1. Collect baseline serum or plasma sample for cortisol determination.

Use of a serum separator tube should be acceptable for serum cortisol measurements, but check with your laboratory to ensure proper sample collection.

2. Prepare the ACTH preparation for administration (see below).

Cortrosyn is supplied by the manufacturer as a lyophilized cosyntropin powder in vials containing 0.25 mg (250 µg) of ACTH to be reconstituted with sterile saline solution.

In order to make this test more cost effective when using Cortrosyn and to make it easier to administer this dose to smaller dogs, I recommend diluting the Cortrosyn and dividing the solution into 25-μg to 50-μg aliquots in a tuberculin or insulin syringe, and then refrigerating or freezing the capped syringe.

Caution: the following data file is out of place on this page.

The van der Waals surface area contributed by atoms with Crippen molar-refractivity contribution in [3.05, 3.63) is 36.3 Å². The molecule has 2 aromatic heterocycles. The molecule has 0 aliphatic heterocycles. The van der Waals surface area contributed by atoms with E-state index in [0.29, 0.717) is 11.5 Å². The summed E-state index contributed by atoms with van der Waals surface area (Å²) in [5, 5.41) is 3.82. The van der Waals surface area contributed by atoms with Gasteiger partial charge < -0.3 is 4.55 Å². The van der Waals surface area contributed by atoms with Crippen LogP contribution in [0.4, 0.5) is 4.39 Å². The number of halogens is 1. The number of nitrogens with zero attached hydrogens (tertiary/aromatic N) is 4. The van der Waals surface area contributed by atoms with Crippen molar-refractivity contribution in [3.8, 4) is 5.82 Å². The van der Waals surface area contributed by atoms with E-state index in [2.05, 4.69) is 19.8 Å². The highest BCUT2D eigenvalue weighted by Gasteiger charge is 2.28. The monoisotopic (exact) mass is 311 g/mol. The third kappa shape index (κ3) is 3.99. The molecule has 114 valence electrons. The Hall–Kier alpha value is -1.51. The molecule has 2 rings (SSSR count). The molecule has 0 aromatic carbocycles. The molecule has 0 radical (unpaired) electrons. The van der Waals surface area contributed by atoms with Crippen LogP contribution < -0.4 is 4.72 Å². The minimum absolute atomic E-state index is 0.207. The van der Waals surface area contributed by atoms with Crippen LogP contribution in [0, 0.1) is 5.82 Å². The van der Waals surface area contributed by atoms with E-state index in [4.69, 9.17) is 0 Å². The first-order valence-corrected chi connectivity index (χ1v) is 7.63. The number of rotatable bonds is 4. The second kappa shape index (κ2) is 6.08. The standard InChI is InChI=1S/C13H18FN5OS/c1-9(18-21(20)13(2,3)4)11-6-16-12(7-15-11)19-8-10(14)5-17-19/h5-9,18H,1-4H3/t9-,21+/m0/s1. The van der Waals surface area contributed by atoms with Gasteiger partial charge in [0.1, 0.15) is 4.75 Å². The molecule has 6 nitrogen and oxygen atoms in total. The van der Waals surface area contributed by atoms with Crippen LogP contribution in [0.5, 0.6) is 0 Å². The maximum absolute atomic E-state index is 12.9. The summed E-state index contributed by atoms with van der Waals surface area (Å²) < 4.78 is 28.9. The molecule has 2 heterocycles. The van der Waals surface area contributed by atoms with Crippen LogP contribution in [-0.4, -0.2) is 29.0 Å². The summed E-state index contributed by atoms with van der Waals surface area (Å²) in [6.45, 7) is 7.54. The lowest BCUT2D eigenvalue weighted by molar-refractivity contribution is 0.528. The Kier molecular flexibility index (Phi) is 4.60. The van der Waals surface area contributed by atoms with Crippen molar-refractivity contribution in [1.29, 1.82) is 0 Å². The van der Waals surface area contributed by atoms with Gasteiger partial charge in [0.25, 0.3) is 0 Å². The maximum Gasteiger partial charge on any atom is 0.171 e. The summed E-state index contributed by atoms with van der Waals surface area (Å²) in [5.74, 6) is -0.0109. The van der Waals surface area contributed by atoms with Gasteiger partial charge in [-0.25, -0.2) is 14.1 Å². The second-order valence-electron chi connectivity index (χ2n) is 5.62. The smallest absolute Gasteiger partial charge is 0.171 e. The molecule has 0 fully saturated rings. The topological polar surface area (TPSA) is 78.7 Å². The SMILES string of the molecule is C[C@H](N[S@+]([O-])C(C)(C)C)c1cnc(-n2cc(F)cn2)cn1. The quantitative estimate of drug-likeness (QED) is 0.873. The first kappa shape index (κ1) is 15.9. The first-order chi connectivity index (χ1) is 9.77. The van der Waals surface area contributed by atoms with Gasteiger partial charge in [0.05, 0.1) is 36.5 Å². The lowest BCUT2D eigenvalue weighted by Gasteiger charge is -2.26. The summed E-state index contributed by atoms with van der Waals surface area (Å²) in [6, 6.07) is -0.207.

For specific guideline on how to dilute the Cortrosyn and store it to extend it’s shelf-life, look for may next post entitled: How to extend your supply of Cortrosyn and lower the cost of ACTH stimulation testing.

3. Administer the cosyntropin at a dosage of a 5.0 μg/kg, up to a maximum dose of 250 μg; 1 entire vial).

This 5.0 μg/kg dosage will result in maximum stimulation of the adrenocortical reserve, the most important criteria for any ACTH stimulation protocol.

4. In dogs, the Cortrosyn can be administered either IV or IM, with equivalent cortisol results. Obviously, if the dog is dehydrated or in shock, the Cortrosyn must be administered intravenously.

In cats, its best to administer the Cortrosyn IV, because the adrenocortical response is more consistent and the peak is higher. Given subcutaneously, the Cortrosyn is not well absorbed in cats. In addition, giving Cortrosyn by the IM route is painful for cats and should be avoided.

5. Collect post-ACTH serum sample for cortisol determination 1 hour later.

6. After the clot has retracted, centrifuge both samples. 

If using plasma or a serum tube without a separator, aspirate the plasma or serum and transfer into a plastic or glass vial.

Test protocol for tetracosactide (Synacthen):